Ed Soph: Knowing the Reasons

SKF NOTE: Ed Soph was living in a small Garrison, New York house in the middle of the woods when we first met. My friend, Chris Conrade – a terrific drummer and teacher now living in Oregon – studied with Ed. He suggested I interview Ed for Modern Drummer.

I first heard Ed Soph in 1974 – years before meeting Chris – on trombonist Bill Waltrous‘s “Manhattan Wildlife Refuge” album. Ed’s playing on that date is so clean and precise, even in uptempo songs such as “Zip City.

Soph moved to Connecticut, not far from my home. We visited several times. Once, Ed asked me to listen to two cuts of a guitar/bass/drums trio with which I was unfamiliar. The first tune had a rock beat. The second tune was in swing time. Afterwards, Ed asked me, “What do you think of the drummer?” “Who is it?” I asked. Ed wouldn’t say. Finally, I said, “He sounds more comfortable with swing than rock.” Ed nodded. “Who is it?” I asked again. “It’s me,” Ed said.

Ed was smart, funny, curious, methodical. He was a wonderful person to interview. No matter what question I asked, Ed had a thoughtful answer.

I don’t remember if this exchange on rudiments from my Ed Soph interview transcript is part of Ed’s MD feature story. But let me clarify a photo MD used showing Ed playing a drumset with four sticks. We – MD’s editors – didn’t know it at the time, but after Ed’s interview was published he laughed about the photo. Ed said he was just clowning around with the photographer. Nothing against using four sticks. It was just that Ed Soph didn’t use play drumset using four sticks.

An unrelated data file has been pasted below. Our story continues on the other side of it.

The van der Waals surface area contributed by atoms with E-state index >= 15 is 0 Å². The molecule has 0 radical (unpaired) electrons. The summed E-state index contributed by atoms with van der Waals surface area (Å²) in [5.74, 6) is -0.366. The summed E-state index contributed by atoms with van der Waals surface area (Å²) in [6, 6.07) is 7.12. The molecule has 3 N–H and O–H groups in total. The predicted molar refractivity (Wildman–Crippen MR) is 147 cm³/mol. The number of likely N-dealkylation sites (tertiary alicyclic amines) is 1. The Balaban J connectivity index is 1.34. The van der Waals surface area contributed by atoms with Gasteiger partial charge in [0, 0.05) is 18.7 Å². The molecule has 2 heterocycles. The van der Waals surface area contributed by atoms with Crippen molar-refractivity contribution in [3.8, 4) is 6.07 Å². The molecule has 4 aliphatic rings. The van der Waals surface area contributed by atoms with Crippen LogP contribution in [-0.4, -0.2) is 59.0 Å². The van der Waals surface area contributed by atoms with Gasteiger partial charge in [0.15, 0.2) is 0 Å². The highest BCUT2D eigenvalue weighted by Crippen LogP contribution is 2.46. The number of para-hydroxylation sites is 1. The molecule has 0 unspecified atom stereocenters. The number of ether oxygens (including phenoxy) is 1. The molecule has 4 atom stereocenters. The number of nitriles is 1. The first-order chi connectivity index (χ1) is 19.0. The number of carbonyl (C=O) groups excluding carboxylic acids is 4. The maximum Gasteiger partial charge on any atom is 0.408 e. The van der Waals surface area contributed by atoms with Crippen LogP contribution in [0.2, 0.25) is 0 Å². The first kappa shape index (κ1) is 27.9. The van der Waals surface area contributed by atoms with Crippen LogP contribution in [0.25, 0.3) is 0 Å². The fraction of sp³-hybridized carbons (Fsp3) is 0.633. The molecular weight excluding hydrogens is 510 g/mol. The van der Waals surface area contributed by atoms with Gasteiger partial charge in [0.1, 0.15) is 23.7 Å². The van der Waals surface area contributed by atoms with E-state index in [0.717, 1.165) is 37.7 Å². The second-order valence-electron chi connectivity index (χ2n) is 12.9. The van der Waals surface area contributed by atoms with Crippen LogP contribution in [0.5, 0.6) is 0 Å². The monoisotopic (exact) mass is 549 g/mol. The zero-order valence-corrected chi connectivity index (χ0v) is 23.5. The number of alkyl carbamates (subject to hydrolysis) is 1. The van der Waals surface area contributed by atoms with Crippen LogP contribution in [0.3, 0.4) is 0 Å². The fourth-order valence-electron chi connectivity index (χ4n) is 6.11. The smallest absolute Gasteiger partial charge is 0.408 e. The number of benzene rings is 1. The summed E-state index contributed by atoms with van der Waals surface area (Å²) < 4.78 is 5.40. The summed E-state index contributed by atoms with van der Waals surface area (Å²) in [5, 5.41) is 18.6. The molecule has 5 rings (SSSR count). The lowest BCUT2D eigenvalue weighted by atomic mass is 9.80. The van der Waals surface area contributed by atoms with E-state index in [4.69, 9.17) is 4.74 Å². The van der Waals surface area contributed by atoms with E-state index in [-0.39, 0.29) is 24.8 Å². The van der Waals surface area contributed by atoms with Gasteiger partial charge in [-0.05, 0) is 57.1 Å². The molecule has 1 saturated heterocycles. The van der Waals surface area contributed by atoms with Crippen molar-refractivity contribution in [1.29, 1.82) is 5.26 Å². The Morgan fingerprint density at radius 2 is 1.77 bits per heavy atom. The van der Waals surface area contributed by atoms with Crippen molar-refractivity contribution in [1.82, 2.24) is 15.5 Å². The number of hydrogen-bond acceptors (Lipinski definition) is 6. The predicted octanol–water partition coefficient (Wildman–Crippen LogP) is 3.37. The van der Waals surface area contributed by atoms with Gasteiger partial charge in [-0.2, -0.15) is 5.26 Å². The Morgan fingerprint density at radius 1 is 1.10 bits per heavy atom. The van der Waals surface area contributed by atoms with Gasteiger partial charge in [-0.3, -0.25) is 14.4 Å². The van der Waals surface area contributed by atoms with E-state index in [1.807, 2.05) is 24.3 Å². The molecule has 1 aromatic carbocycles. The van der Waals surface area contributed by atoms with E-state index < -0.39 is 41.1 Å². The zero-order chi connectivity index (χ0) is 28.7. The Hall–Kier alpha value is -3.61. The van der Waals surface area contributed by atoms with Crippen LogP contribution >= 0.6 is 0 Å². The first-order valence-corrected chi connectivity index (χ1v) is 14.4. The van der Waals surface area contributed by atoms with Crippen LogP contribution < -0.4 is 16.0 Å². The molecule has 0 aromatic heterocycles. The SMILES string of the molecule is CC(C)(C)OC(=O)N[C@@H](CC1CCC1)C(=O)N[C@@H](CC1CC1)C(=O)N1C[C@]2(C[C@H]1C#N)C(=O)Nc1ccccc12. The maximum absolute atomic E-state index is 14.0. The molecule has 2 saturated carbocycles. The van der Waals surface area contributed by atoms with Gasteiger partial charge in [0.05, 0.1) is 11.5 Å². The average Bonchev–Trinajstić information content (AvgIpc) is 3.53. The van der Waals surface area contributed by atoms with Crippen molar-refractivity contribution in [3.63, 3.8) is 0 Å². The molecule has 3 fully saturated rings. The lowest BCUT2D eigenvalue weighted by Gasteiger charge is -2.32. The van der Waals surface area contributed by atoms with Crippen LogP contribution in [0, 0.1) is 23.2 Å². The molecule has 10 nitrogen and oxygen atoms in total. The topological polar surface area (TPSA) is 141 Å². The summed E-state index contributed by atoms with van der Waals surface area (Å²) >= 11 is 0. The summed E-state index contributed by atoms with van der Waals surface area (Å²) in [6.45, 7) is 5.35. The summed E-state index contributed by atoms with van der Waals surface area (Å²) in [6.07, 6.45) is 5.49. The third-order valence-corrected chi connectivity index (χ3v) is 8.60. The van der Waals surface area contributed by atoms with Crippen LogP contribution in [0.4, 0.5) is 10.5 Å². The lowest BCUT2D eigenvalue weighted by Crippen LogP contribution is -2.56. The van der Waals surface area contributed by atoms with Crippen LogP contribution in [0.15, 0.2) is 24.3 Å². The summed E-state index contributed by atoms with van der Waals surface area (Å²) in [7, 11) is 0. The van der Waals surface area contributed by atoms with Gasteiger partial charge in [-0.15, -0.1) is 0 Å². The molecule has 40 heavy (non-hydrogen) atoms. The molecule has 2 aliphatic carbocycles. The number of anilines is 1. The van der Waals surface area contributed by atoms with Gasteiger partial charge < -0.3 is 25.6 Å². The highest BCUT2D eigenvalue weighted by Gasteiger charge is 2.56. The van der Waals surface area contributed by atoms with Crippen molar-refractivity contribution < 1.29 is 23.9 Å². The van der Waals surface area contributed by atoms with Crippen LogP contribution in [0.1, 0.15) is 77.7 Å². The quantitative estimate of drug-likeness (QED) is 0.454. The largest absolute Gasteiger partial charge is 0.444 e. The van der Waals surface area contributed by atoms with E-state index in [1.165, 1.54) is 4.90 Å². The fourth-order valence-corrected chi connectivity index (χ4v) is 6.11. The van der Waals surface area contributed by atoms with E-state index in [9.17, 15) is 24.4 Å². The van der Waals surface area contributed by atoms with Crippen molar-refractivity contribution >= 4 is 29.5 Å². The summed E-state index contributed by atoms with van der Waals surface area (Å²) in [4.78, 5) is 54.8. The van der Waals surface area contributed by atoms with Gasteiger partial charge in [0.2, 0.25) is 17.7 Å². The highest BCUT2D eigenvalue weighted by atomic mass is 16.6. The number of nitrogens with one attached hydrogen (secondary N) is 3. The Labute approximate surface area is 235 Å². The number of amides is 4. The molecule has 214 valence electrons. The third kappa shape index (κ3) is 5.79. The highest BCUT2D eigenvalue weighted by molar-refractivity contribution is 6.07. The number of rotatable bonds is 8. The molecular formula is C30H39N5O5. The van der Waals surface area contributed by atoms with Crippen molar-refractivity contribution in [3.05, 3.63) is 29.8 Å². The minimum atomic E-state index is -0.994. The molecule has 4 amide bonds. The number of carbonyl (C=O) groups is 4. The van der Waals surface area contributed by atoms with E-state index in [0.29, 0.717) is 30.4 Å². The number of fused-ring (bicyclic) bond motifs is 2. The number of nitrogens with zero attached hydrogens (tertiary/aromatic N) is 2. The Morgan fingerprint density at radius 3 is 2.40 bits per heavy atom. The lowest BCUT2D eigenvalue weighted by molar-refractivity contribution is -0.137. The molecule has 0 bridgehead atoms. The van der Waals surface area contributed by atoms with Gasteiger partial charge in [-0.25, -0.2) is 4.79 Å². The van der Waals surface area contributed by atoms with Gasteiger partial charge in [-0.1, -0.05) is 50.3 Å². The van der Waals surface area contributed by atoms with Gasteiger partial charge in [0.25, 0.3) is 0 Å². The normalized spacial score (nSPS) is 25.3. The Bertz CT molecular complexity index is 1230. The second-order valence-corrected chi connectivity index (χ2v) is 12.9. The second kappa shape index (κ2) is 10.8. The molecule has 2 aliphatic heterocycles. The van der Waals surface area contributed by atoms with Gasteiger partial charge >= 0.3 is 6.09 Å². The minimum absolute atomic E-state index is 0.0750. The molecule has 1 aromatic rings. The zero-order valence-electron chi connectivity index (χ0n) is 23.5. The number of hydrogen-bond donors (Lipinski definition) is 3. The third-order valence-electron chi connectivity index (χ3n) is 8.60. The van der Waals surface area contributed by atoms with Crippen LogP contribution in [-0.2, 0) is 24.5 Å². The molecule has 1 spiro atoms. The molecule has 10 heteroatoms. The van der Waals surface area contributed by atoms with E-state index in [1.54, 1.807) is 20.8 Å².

Ed Soph

Ed Soph

Scott K Fish: Going back to the rudiments/no rudiments argument. If you found the most unschooled backwoods drummer in the world – would there be anything in his playing that could be rudimental?

Ed Soph: Sure. Single-strokes and double-strokes. I think the rudiments are very valuable because they teach a certain discipline. Plus, they teach a linear concept that can then be translated into a drumset concept.

Man, what would rock drumming be without the paradiddle?

There’s something magical about the rudiments. If you play drums, you’re going to play a rudiment.

Where did the ride cymbal pattern come from? Why does ding-dinga-ding exist? Where did that come from? Why is the hi-hat played on two and four, and not on one and three? Why was the bass drum played on four beats? Why was it played on one and three? And why is it not played either of those ways anymore?

There are reasons for all that. Why did guys start playing drums with single heads? Knowing the reasons for all that is how you find direction in your own playing.


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